11 Nov Emotion – not a matter for expert judgement
It is common for marketers to characterise advertising as either 1) mainly emotional, brand building, top of the funnel or 2) rational, performance, bottom of the funnel.
Consider this though: if neuroscientist, Antonio Damasio PhD was correct that only a mere 5% of emotions become a feeling and then proceed to become a conscious feeling – how exactly do marketing experts assess the emotional “power” of marketing communications?
Most of the commentary on the efficacy of marketing communications hinges on the ability to assess what is an emotional, brand building communication. Indeed, the Binet and Field IPA report based on advertising award entries, ‘The Long and the Short of it’ claims an ability to categorise communications as primarily rational or emotional.
Given most emotion is processed below the level of consciousness, how do marketing commentators know whether the marketing communication elicits an emotion? Their judgment-based classification is more accurately described as classifying the creative agencies’ intentions and not the actual achieved emotional elicitation of the communication. In other words, based on their expert assessment, they are guessing.
For the past 10 years, Forethought has been applying an implicit scale to measure the discrete emotions elicited by thousands of campaigns, and we can say with complete certainty, just because the creative agency sets out to raise emotion, it does not follow that the marketing communication elicited an emotion. Equally, just because a marketing commentator judged a spot as emotional, does not mean that the communication elicited an emotion or, if it did elicit an emotion, that the emotion elicited attached to the brand.
The Forethought implicit scale – Prophecy Feelings® has been published in top tier academic journals[i] and its innovation is subject to patent protection[ii]. The average (mode) time for a respondent completing the movement of the metaphor-based, animated avatar scale is less than one second. Importantly, the scale has been applied in thousands of instances by hundreds of clients as a foundation to their marketing communications and share gaining strategy.
Perhaps advertising award jurors and marketing commentators can effectively judge the creative agency’s intention, however, purporting to be able to judge how consumers non-consciously process marketing communication is fanciful.
Take the example (October 2020) where the ARF awarded a Gold Ogilvy in the financial services category to Bendigo Bank. The campaign resulted in significant above system growth. The communications applied the Forethought Triple Play whereby the spot communicated a quality attribute, a price attribute and sought to elicit a discrete emotion amongst non-Bendigo Bank customers. In doing so, the spot simultaneously addressed brand building and direct response objectives.
Marketing savant and unquestionably one of the world’s leading lights in marketing, Mark Ritson PhD, agrees with Binet and Field who argue that ‘when you try and do both within the same execution these “double duty” ads usually underperform competitors that opt for a simultaneous or sequential approach.’ Ritson goes onto describe the emotional message elicited by the Bendigo Bank spot as ‘stunted and underwhelming.’[iii] As is the case in the ‘The Long and the Short of it’, Mark Ritson’s observation is based on judgement and what he believes is the “message sent.”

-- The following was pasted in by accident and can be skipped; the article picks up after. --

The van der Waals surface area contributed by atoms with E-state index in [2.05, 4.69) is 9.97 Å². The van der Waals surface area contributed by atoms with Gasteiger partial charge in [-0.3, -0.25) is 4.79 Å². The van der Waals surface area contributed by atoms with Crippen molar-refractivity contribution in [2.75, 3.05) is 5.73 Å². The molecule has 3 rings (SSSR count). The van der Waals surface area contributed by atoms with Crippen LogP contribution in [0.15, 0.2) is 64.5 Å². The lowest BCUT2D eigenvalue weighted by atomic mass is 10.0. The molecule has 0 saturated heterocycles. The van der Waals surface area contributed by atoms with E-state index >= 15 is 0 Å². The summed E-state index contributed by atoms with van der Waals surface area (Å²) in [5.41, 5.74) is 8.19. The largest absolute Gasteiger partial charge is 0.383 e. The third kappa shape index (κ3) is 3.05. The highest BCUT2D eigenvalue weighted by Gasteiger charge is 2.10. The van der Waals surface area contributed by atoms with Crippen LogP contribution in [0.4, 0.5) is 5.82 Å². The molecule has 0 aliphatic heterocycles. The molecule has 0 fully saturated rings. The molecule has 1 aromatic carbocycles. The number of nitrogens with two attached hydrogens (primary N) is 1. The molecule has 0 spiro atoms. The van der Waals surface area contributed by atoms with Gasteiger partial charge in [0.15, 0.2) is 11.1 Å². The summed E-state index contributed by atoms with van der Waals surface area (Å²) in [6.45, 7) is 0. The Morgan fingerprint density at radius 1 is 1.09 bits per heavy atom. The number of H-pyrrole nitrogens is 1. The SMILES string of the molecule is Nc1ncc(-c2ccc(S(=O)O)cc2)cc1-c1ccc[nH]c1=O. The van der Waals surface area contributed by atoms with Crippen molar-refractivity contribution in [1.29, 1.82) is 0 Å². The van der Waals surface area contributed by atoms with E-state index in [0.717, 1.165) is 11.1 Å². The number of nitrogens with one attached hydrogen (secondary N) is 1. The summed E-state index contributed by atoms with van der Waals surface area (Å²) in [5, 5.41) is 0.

In the following exhibit we see a statistically significant lift (indicated by the rectangular box) post being exposed to the Bendigo Bank home loan spot. The emotional driver is measured implicitly using the Prophecy Feelings scale and is certainly not ‘stunted and underwhelming.’ The rational drivers (price and quality) are measured on a 0-10 scale. For confidentiality, the target discrete emotion and the rational reasons to believe are omitted from the scales here. The Gold Ogilvy award winning spot significantly raised all three elements of the Triple Play. The Prophecy Drive decision support dashboard accurately predicted the relative lift in market share and the internal rate of return for the production and media investment.
Objectively and implicitly measured using the Prophecy Feelings scale, the spot statistically significantly raised the target emotion for the Bendigo Bank brand. It also achieves a similar feat for the other two elements of the Communications Triple Play (the Price and Quality drivers relating to home loans). The consequence is a strong lift in market share. Could a spot that just focused on top of the funnel emotion have raised the emotion to a higher point? Unlikely and in all probability, no. After all, it is a bank, and banking institutions typically suffer from a category dominant negativity of emotions. Our experience in banking is that often, the ad might elicit an emotion, but the emotion does not staple to the bank brand. The point is the measurement of change in discrete emotions is not a matter of judgement.
Ken Roberts, Chairman Forethought
[i] For example, ‘Incorporating Emotions into Evaluation and Choice Models: Application to Kmart Australia.’ Marketing Science 34(6):815-824, (2015) Ken Roberts, John H. Roberts, Peter J. Danaher, Rohan Raghavan
[ii] Feelings is patented in multiple jurisdictions. For example, United States Patent 8,939,903, Measurement of emotional response to sensory stimuli, Inventors: Roberts; Ken, Wong; Elaine PhD January 27, 2015